If you are using existing KPIs, consider this: employees who work the process every day have figured out ways to do it better and faster than what an engineer may develop from industry baselines. Every operation is unique and that uniqueness is very difficult to capture through traditional labor standard development. Your employees own input and data can help create better labor standards through process benchmarks. Benchmarking gets supercharged with your team’s own data (see Data Driven Standards section below) will tell you the correlation of each metric to actual performance and can be done quickly and for a fraction of the cost of having a team of industrial engineers analyze your operation. As well, benchmarking models that incorporate your team’s actual data are more consistent than engineered standards because these models take into account all information that occurs in the process. But statistical modeling tells you what is actually being done and how it correlates to each metric, process and employee.
Engineered Labor Standards
Engineered labor standards are standards designed by industrial engineers (IEs), and are the industry norm for setting standards. The results of these standards will be as accurate as the IE’s measurements to create them, at the time they observed them. Typically they measure each defined process separately. They are also the method most generally accepted by workers’ unions.
While there are positives to engineered labor standards, there are also downsides.
Engineered standards are both expensive and time consuming to create. Standards set in this way are neither scalable nor easily maintainable. The IE’s measurements will be taken based upon the current process flow during a specific period of time. Changing a process, workflow, product mix, equipment, or location fundamentally requires a new set of standards to be created. Finally, they are built on the limited sampling the IE had access to at the time they measured the process, and they do not factor in changing, dynamic workflow typical in today’s operations.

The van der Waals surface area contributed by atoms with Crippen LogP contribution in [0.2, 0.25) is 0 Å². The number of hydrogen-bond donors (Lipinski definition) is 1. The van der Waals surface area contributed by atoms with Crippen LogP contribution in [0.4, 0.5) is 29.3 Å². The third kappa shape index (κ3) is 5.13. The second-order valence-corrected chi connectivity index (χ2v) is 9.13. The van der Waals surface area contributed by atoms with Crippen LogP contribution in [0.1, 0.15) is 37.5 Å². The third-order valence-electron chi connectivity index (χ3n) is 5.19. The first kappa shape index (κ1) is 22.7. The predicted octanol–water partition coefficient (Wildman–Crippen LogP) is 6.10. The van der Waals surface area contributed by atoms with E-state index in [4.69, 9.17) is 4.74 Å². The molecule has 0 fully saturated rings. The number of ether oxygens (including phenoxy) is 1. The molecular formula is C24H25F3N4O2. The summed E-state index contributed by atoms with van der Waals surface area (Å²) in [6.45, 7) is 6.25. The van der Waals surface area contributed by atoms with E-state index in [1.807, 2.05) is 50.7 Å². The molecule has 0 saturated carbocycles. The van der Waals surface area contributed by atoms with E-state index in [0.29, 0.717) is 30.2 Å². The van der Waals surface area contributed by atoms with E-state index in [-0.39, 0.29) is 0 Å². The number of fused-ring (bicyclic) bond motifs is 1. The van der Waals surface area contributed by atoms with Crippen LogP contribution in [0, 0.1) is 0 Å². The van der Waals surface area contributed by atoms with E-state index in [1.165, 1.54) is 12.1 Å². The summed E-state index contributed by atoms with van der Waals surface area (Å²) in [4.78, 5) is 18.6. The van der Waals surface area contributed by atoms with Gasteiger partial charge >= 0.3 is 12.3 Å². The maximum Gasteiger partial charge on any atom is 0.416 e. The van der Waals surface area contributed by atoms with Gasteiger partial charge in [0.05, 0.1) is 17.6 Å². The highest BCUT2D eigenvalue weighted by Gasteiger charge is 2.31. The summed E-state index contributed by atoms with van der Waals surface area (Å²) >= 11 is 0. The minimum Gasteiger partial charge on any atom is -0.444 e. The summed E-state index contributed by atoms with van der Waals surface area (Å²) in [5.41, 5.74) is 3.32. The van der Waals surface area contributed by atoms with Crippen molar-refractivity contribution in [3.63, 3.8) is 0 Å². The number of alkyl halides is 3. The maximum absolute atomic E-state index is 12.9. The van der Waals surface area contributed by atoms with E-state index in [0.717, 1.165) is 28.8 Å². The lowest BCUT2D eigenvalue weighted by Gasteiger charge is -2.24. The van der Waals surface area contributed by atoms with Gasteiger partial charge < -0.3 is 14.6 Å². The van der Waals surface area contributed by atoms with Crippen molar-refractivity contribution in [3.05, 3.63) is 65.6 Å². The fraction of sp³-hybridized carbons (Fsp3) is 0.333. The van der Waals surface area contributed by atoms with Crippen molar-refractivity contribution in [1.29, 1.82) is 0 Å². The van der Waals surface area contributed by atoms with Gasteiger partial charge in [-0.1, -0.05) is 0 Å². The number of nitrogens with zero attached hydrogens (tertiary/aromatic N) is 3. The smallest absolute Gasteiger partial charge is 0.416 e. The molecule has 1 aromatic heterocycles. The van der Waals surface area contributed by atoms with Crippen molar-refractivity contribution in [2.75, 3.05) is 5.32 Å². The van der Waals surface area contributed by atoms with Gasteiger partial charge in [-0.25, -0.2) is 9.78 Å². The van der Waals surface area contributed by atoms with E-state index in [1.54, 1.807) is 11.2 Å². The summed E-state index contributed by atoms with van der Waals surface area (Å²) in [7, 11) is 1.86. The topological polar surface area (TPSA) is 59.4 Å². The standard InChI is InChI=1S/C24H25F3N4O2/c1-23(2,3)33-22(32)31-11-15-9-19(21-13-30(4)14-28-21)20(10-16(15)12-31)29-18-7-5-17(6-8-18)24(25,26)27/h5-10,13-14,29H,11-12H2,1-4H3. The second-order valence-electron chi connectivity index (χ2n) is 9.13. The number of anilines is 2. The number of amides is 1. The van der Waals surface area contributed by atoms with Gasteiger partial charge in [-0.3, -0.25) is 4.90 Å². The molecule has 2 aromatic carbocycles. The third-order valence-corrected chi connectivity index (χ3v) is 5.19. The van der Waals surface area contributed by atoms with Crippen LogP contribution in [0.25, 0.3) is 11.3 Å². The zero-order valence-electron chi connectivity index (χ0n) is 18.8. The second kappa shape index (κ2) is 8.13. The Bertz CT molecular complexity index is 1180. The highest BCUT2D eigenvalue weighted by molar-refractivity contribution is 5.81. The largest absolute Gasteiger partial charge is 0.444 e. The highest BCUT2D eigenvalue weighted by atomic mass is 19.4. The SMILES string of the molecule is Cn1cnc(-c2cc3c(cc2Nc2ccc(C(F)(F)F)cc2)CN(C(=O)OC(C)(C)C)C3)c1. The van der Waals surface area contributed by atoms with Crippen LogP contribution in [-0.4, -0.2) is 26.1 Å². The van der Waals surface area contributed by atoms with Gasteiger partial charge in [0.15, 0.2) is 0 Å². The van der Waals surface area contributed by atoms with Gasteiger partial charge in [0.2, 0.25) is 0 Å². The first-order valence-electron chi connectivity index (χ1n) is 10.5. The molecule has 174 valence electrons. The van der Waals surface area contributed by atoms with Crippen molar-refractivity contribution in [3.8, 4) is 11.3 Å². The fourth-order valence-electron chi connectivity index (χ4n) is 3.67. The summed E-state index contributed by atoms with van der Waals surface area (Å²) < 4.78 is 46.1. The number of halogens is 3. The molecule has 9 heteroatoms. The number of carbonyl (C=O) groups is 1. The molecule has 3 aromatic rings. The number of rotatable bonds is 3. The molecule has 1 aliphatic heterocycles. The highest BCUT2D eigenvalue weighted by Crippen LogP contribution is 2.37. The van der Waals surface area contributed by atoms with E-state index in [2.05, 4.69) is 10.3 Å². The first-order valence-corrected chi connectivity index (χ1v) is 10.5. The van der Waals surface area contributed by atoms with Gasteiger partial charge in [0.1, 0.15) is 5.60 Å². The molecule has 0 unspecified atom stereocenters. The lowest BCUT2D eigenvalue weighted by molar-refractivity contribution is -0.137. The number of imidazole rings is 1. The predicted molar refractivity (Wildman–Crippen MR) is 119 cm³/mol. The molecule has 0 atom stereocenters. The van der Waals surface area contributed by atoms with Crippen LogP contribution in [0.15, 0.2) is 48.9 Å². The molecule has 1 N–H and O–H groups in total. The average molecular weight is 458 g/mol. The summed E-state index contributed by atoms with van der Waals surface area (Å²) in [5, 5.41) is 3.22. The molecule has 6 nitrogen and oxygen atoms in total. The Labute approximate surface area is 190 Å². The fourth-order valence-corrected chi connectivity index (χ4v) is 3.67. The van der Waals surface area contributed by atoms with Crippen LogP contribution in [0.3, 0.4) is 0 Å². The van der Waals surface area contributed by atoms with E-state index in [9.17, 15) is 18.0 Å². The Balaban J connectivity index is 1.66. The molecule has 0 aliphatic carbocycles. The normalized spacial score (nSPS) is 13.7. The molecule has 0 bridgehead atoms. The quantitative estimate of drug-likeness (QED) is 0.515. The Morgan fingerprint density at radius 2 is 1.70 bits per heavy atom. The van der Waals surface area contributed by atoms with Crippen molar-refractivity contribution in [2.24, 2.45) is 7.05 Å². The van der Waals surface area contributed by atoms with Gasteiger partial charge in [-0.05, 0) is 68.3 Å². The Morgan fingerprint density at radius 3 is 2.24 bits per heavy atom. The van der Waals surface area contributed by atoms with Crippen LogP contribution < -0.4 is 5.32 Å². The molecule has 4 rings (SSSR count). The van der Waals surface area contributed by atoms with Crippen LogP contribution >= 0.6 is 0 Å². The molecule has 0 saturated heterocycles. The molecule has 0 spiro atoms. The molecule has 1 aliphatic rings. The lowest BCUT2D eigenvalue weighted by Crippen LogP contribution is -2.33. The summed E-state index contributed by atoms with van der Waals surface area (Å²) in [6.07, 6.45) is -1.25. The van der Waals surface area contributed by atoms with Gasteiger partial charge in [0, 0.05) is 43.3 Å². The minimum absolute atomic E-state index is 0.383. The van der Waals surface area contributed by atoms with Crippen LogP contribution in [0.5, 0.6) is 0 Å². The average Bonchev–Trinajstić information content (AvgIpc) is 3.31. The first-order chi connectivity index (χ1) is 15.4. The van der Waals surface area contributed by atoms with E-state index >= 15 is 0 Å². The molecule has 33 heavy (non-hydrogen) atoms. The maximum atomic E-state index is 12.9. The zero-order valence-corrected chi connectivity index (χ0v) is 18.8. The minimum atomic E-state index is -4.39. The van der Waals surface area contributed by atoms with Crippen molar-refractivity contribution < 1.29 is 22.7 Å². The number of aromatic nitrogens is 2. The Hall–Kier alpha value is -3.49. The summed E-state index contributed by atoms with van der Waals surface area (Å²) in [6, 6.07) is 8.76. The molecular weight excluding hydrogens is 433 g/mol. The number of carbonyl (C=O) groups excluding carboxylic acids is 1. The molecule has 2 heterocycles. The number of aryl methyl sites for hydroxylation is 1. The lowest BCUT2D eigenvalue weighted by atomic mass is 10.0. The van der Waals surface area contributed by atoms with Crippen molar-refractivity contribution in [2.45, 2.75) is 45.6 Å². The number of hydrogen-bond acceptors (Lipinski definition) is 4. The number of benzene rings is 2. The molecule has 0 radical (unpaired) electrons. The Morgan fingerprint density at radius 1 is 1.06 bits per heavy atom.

Another potential problem is that there are many metrics Industrial Engineers may want to bundle into a set of engineered standards that don’t actually impact the time taken to do the job. It is possible for there to be too many metrics within one labor standard, which generates noise and doesn’t positively impact performance in any way. Where single-metric KPIs are ineffective and unfair due to their very limited scope, “noisy” standards add unnecessary complexity without improving the accuracy of the standard. Finding that balance is key for creating fair and effective standards.
Thankfully, today’s IE’s are supercharged with the advancement of cloud technologies that take the grunt work out of creating labor standards, so that the IEs can make a larger business impact and focus on process improvement and innovation. Solutions like Easy Metrics have purpose built features for IEs that eliminate the need for stopwatches and data wrangling, and that do all the data mapping and measuring with software.
Measuring What’s Important – An Example
These numbers come from measurements made by an Industrial Engineer on-site. In this case, the deceleration and acceleration of the forklift have such a low correlation to labor that they’re irrelevant. Therefore those metrics are signal noise and should be ignored.
In this example, “number of cases” is one of the metrics that impact labor the most, because it requires human labor to hand stack the cases onto the pallet. Secondary metrics like travel distance, case numbers, and pallet numbers are the key metrics in this situation. Other metrics like acceleration and deceleration can be ignored. Focus on what is important, don’t get lost in the details.
Data Driven Standards
The tools to develop data driven standards are built into Easy Metrics. We use data regression technology to leverage multiple metrics across each individual process, allowing them to adapt to the unique details within each process and adjust to potential changes. When data driven standards are created they will be set at a level of productivity designed to allow for a stretch goal. We make the option of data driven standards accessible without denying the option of engineered labor standards. Ideally, they could be applied together.